BY BROOKE CORSO
My youngest brother, Joshua, is getting married this weekend, which means I have transcended the matrix into another dimension where toddlers can marry each other because there is no way I am old enough to have a youngest brother getting married.
Josh is unique because he was born in 1992, when our brother, David, and I were in middle school, so there is a huge gap in age and experience. As we lived on the farm and there were no kids in close proximity to have play dates with, he grew up around big people and profited from that in his intelligence. Even at two or three, he had a mind for numbers and classifications: he could name every tractor and every type of cloud, and by kindergarten he knew every college and professional football team AND their coaches. He would dump all his Legos on the living-room floor and watch “Barney,” and by the end of the program he would have constructed an giant Tyrannosaurus Rex out of plastic.
Since we had this little brainiac to show off to visitors like a side show (and they would try to challenge him all the time on his memorization skills), one thing we had to be careful about was his retention of movie dialogue. Since he watched whatever we watched, which was heavy on Mel Brooks and John Landis, he would simply react to whatever made us laugh and repeat it aloud, regardless of content or context, which was usually even more hilarious until Mom found out. Here are a few of his gems:
>> Speed (1994): “Pop quiz, hotshot.”
For a while, this was the movie we put on whenever my parents went out on a date, since Josh would whimper a bit when they left and we needed something loud to distract him. He called it “Bomb-On-Bus,” and after watching “Bomb-On-Bus” about a dozen times, he thought it was clever to use Dennis Hopper’s line any time his older siblings had to clean up after him or tend to his needs. “Pop quiz, hotshot, Mom told you to fix me some oatmeal and I don’t see any oatmeal on my tray. What do you do?” Of course, we could have said go get it yourself, punk, but then he would have run to either parent with some Oscar-caliber histrionics and watch over their shoulder, smirking, as we got the riot act. Being hypoglycemic, his moods were directly proportional to the level of food in his stomach, so to argue with or refuse him would mean invoking the wrath of the monstrous Hulk Josh, thus it was better to acquiesce and have a belly-full Angel Josh.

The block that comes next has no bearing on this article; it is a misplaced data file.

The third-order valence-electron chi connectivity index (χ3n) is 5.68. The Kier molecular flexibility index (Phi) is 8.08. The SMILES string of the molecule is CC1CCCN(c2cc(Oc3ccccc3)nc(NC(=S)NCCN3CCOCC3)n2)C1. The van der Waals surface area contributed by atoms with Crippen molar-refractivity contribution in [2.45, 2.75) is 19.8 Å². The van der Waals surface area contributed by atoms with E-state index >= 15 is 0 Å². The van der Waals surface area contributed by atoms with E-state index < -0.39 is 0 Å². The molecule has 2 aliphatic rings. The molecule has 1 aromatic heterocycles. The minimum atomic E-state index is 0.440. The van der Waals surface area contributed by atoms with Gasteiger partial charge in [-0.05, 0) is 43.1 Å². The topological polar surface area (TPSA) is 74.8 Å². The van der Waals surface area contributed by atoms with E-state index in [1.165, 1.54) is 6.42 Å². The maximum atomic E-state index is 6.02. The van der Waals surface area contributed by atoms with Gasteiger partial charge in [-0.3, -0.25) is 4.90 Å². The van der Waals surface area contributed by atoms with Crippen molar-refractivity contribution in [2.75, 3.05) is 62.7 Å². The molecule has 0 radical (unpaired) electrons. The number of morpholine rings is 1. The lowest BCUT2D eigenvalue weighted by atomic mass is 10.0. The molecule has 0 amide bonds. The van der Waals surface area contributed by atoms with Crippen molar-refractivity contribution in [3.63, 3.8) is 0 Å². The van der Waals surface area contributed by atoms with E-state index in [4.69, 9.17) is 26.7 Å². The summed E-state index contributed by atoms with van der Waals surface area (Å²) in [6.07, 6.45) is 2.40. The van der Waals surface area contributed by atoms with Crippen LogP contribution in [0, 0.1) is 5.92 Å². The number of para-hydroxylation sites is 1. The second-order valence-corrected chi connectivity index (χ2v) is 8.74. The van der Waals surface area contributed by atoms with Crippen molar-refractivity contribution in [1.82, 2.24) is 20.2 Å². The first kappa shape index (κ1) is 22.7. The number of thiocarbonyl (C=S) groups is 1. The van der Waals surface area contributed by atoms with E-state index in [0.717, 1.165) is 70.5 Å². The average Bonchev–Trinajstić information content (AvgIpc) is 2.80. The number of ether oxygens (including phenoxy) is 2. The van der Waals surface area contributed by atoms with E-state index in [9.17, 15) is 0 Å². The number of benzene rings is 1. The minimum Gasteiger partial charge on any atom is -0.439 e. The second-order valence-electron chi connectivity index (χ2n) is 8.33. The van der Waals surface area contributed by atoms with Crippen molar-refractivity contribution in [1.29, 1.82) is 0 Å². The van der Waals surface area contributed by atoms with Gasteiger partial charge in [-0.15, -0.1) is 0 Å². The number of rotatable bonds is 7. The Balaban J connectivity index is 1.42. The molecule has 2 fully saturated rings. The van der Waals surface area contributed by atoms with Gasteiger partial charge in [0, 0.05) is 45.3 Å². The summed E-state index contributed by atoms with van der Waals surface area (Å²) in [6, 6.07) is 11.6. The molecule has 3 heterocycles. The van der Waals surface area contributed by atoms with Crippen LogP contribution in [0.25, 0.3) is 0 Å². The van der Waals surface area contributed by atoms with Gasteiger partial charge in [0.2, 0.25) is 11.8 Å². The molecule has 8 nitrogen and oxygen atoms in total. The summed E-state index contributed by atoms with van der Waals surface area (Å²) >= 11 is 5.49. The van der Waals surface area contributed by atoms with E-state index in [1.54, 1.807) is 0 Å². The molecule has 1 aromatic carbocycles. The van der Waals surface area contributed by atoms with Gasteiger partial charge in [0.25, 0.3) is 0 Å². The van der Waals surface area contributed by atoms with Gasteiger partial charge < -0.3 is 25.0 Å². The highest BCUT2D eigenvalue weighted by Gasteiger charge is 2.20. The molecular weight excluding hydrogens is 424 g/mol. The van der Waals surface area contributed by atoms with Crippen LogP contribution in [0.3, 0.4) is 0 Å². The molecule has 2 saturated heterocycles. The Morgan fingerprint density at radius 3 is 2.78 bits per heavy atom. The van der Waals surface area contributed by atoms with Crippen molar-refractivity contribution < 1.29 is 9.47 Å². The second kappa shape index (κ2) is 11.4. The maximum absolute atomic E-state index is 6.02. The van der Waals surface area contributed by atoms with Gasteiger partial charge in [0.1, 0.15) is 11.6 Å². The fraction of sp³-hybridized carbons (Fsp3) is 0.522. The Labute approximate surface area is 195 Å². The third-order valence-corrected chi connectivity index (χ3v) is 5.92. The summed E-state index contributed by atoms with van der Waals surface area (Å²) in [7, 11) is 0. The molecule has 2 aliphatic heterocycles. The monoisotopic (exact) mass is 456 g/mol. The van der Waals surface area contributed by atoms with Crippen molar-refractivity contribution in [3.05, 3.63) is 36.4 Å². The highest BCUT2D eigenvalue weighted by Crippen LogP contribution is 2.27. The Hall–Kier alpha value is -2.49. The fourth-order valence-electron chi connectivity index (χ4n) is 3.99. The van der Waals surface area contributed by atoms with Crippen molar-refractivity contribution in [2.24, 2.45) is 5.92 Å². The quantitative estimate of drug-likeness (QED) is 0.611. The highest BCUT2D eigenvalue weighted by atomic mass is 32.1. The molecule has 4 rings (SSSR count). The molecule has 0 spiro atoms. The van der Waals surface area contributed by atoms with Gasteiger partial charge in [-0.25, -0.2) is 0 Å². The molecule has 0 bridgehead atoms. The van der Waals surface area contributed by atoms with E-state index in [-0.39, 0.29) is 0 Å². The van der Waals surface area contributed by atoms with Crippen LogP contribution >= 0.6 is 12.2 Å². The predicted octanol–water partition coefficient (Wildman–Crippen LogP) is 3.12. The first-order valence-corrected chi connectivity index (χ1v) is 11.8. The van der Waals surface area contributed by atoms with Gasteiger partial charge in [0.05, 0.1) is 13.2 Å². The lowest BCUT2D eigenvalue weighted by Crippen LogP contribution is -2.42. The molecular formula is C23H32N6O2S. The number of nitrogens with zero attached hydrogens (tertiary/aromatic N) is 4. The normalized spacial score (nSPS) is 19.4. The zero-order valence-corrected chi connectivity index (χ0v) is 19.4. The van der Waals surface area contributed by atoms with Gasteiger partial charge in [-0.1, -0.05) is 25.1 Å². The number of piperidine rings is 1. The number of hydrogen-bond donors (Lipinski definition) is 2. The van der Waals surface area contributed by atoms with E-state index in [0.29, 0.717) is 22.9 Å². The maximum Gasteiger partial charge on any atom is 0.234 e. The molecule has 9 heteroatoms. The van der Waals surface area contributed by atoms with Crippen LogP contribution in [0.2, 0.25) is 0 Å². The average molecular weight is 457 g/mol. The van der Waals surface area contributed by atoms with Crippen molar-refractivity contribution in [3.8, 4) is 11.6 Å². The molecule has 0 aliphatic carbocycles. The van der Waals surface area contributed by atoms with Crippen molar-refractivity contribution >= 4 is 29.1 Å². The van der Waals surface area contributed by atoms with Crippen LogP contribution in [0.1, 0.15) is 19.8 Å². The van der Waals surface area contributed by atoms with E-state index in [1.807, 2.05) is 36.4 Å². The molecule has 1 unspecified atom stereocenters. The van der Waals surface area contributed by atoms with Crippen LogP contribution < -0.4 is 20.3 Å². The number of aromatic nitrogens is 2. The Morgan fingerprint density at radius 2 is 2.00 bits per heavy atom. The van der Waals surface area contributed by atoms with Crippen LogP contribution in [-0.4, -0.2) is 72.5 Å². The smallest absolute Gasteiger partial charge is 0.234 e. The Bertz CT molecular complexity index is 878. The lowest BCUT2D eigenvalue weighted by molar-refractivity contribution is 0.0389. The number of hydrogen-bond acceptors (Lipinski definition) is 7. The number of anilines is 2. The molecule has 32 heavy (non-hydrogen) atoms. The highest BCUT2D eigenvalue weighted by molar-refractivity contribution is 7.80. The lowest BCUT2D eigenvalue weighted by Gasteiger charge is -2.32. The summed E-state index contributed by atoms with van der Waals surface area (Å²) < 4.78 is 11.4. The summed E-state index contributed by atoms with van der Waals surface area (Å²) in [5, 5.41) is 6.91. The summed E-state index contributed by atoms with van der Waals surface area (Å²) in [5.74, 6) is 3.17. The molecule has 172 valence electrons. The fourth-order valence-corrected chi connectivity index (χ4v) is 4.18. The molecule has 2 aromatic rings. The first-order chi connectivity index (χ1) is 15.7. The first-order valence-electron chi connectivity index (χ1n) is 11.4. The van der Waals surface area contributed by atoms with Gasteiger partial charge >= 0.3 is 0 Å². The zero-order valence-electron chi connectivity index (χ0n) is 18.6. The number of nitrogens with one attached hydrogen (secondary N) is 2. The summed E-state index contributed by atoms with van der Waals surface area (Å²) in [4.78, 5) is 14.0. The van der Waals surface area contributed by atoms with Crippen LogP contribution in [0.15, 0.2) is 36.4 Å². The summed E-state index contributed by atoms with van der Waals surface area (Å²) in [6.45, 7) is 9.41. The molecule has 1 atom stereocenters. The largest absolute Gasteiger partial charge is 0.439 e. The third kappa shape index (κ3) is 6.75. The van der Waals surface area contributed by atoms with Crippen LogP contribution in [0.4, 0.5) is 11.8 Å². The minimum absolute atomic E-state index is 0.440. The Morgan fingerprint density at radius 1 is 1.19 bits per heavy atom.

>> Twister (1996): “And he just strolls up to the twister, says ‘have a drink’, and he chucks the bottle into the twister, and it NEVER hits the ground.”
This was one of Joshua’s earliest long quotes; he actually had the character Dusty’s monologue memorized. It’s never advisable to have a child who is terrified of tornadoes actually watch a film about town-eating tornadoes. Since Josh watched the Weather Channel every day, especially “Storm Stories,” his eyes were constantly searching the sky for danger. He knew a cirrus from a nimbostratus, and Heaven forbid we be in town when a cumulus formation turned dark. He loved the Bill Paxton character, also named Bill, because he could sense when a storm was coming by picking up dust and watching the direction it fell on the ground — which is total hooey but completely believed by a four-year-old concerned about the “Suck Zone” of the funnel.
>> The Mask (1994): “Hold me closer, Ed, it’s getting dark. Tell Auntie Em to let Old Yeller out. Tell Tiny Tim I won’t be coming home this Christmas.”